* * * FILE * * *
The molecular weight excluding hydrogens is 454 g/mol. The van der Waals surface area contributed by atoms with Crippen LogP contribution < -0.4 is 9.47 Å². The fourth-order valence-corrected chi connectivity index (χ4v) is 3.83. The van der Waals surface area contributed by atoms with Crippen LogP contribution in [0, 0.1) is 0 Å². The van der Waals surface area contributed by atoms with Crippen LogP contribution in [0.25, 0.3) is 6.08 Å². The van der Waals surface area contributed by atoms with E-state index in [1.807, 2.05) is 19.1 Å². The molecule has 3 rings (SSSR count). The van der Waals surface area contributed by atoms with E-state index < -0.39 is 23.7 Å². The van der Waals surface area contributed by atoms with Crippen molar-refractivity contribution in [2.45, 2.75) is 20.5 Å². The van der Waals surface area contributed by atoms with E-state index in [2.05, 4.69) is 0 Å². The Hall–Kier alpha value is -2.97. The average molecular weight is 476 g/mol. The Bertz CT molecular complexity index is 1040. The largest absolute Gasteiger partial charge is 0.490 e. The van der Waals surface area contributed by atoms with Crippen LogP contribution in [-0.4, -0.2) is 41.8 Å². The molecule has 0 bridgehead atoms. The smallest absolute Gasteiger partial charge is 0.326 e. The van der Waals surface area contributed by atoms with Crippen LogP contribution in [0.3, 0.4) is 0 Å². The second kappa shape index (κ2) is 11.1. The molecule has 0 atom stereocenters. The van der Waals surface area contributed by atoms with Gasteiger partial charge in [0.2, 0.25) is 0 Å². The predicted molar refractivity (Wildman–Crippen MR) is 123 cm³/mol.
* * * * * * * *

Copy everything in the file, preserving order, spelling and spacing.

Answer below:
The molecular weight excluding hydrogens is 454 g/mol. The van der Waals surface area contributed by atoms with Crippen LogP contribution < -0.4 is 9.47 Å². The fourth-order valence-corrected chi connectivity index (χ4v) is 3.83. The van der Waals surface area contributed by atoms with Crippen LogP contribution in [0, 0.1) is 0 Å². The van der Waals surface area contributed by atoms with Crippen LogP contribution in [0.25, 0.3) is 6.08 Å². The van der Waals surface area contributed by atoms with E-state index in [1.807, 2.05) is 19.1 Å². The molecule has 3 rings (SSSR count). The van der Waals surface area contributed by atoms with E-state index < -0.39 is 23.7 Å². The van der Waals surface area contributed by atoms with Crippen molar-refractivity contribution in [2.45, 2.75) is 20.5 Å². The van der Waals surface area contributed by atoms with E-state index in [2.05, 4.69) is 0 Å². The Hall–Kier alpha value is -2.97. The average molecular weight is 476 g/mol. The Bertz CT molecular complexity index is 1040. The largest absolute Gasteiger partial charge is 0.490 e. The van der Waals surface area contributed by atoms with Crippen LogP contribution in [-0.4, -0.2) is 41.8 Å². The molecule has 0 bridgehead atoms. The smallest absolute Gasteiger partial charge is 0.326 e. The van der Waals surface area contributed by atoms with Crippen LogP contribution in [0.3, 0.4) is 0 Å². The second kappa shape index (κ2) is 11.1. The molecule has 0 atom stereocenters. The van der Waals surface area contributed by atoms with Gasteiger partial charge in [0.2, 0.25) is 0 Å². The predicted molar refractivity (Wildman–Crippen MR) is 123 cm³/mol.